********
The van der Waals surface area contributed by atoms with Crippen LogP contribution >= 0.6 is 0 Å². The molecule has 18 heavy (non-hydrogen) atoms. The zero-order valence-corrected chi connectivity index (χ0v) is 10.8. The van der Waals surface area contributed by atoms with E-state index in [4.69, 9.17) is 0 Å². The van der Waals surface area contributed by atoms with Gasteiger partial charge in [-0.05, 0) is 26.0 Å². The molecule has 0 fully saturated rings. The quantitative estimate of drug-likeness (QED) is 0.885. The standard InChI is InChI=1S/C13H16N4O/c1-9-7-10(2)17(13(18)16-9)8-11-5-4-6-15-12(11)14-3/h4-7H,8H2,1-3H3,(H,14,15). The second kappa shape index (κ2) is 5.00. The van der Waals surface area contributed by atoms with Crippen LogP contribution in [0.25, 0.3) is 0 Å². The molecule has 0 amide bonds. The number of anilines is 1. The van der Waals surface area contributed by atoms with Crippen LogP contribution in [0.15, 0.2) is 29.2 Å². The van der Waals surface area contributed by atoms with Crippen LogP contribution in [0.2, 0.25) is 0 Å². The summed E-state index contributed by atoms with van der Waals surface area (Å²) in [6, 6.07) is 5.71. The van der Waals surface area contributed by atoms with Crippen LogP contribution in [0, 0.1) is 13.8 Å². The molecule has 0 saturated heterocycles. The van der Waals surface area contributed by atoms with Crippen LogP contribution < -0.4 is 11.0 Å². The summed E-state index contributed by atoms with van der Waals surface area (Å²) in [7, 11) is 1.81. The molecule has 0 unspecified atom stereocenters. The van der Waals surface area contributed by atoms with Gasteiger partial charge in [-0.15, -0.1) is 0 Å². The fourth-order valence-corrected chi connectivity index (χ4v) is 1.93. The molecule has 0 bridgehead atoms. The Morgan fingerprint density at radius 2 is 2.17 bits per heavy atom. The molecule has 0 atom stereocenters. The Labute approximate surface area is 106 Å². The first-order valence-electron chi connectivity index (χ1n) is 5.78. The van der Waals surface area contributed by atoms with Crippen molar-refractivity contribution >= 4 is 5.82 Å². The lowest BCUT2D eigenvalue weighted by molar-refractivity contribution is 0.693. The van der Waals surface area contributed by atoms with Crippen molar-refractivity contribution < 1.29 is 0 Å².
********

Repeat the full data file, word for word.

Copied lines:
The van der Waals surface area contributed by atoms with Crippen LogP contribution >= 0.6 is 0 Å². The molecule has 18 heavy (non-hydrogen) atoms. The zero-order valence-corrected chi connectivity index (χ0v) is 10.8. The van der Waals surface area contributed by atoms with E-state index in [4.69, 9.17) is 0 Å². The van der Waals surface area contributed by atoms with Gasteiger partial charge in [-0.05, 0) is 26.0 Å². The molecule has 0 fully saturated rings. The quantitative estimate of drug-likeness (QED) is 0.885. The standard InChI is InChI=1S/C13H16N4O/c1-9-7-10(2)17(13(18)16-9)8-11-5-4-6-15-12(11)14-3/h4-7H,8H2,1-3H3,(H,14,15). The second kappa shape index (κ2) is 5.00. The van der Waals surface area contributed by atoms with Crippen LogP contribution in [0.25, 0.3) is 0 Å². The molecule has 0 amide bonds. The number of anilines is 1. The van der Waals surface area contributed by atoms with Crippen LogP contribution in [0.15, 0.2) is 29.2 Å². The van der Waals surface area contributed by atoms with Crippen LogP contribution in [0.2, 0.25) is 0 Å². The summed E-state index contributed by atoms with van der Waals surface area (Å²) in [6, 6.07) is 5.71. The van der Waals surface area contributed by atoms with Crippen LogP contribution in [0, 0.1) is 13.8 Å². The molecule has 0 saturated heterocycles. The van der Waals surface area contributed by atoms with Crippen LogP contribution < -0.4 is 11.0 Å². The summed E-state index contributed by atoms with van der Waals surface area (Å²) in [7, 11) is 1.81. The molecule has 0 unspecified atom stereocenters. The van der Waals surface area contributed by atoms with Gasteiger partial charge in [-0.15, -0.1) is 0 Å². The fourth-order valence-corrected chi connectivity index (χ4v) is 1.93. The molecule has 0 bridgehead atoms. The Morgan fingerprint density at radius 2 is 2.17 bits per heavy atom. The molecule has 0 atom stereocenters. The Labute approximate surface area is 106 Å². The first-order valence-electron chi connectivity index (χ1n) is 5.78. The van der Waals surface area contributed by atoms with Crippen molar-refractivity contribution >= 4 is 5.82 Å². The lowest BCUT2D eigenvalue weighted by molar-refractivity contribution is 0.693. The van der Waals surface area contributed by atoms with Crippen molar-refractivity contribution < 1.29 is 0 Å².